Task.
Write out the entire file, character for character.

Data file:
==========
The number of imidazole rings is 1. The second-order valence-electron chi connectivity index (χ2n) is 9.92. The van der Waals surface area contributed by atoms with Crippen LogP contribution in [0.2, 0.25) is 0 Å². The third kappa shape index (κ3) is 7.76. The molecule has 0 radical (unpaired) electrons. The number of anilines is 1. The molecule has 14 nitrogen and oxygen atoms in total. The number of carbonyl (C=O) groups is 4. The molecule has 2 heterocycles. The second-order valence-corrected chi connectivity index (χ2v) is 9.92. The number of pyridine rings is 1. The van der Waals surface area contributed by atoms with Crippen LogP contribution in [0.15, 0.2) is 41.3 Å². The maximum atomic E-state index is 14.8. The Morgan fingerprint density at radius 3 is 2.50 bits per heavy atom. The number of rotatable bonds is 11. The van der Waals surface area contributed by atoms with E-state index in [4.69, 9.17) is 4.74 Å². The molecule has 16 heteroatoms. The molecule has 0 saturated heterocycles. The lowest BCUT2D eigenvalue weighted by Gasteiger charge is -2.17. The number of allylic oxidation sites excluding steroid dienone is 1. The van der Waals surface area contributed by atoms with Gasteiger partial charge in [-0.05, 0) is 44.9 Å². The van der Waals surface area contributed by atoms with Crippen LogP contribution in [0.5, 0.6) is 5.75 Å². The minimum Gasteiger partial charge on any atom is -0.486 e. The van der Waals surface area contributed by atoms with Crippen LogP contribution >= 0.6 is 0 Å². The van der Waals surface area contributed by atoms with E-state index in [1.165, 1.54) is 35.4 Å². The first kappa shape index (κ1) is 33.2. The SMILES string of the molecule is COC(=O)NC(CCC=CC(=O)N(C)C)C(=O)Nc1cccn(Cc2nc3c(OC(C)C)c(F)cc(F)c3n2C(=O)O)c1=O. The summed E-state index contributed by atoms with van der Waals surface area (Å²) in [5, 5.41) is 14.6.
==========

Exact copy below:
The number of imidazole rings is 1. The second-order valence-electron chi connectivity index (χ2n) is 9.92. The van der Waals surface area contributed by atoms with Crippen LogP contribution in [0.2, 0.25) is 0 Å². The third kappa shape index (κ3) is 7.76. The molecule has 0 radical (unpaired) electrons. The number of anilines is 1. The molecule has 14 nitrogen and oxygen atoms in total. The number of carbonyl (C=O) groups is 4. The molecule has 2 heterocycles. The second-order valence-corrected chi connectivity index (χ2v) is 9.92. The number of pyridine rings is 1. The van der Waals surface area contributed by atoms with Crippen LogP contribution in [0.15, 0.2) is 41.3 Å². The maximum atomic E-state index is 14.8. The Morgan fingerprint density at radius 3 is 2.50 bits per heavy atom. The number of rotatable bonds is 11. The van der Waals surface area contributed by atoms with E-state index in [4.69, 9.17) is 4.74 Å². The molecule has 16 heteroatoms. The molecule has 0 saturated heterocycles. The lowest BCUT2D eigenvalue weighted by Gasteiger charge is -2.17. The number of allylic oxidation sites excluding steroid dienone is 1. The van der Waals surface area contributed by atoms with Gasteiger partial charge in [-0.05, 0) is 44.9 Å². The van der Waals surface area contributed by atoms with Crippen LogP contribution in [0.5, 0.6) is 5.75 Å². The minimum Gasteiger partial charge on any atom is -0.486 e. The van der Waals surface area contributed by atoms with Crippen LogP contribution >= 0.6 is 0 Å². The van der Waals surface area contributed by atoms with E-state index in [1.165, 1.54) is 35.4 Å². The first kappa shape index (κ1) is 33.2. The SMILES string of the molecule is COC(=O)NC(CCC=CC(=O)N(C)C)C(=O)Nc1cccn(Cc2nc3c(OC(C)C)c(F)cc(F)c3n2C(=O)O)c1=O. The summed E-state index contributed by atoms with van der Waals surface area (Å²) in [5, 5.41) is 14.6.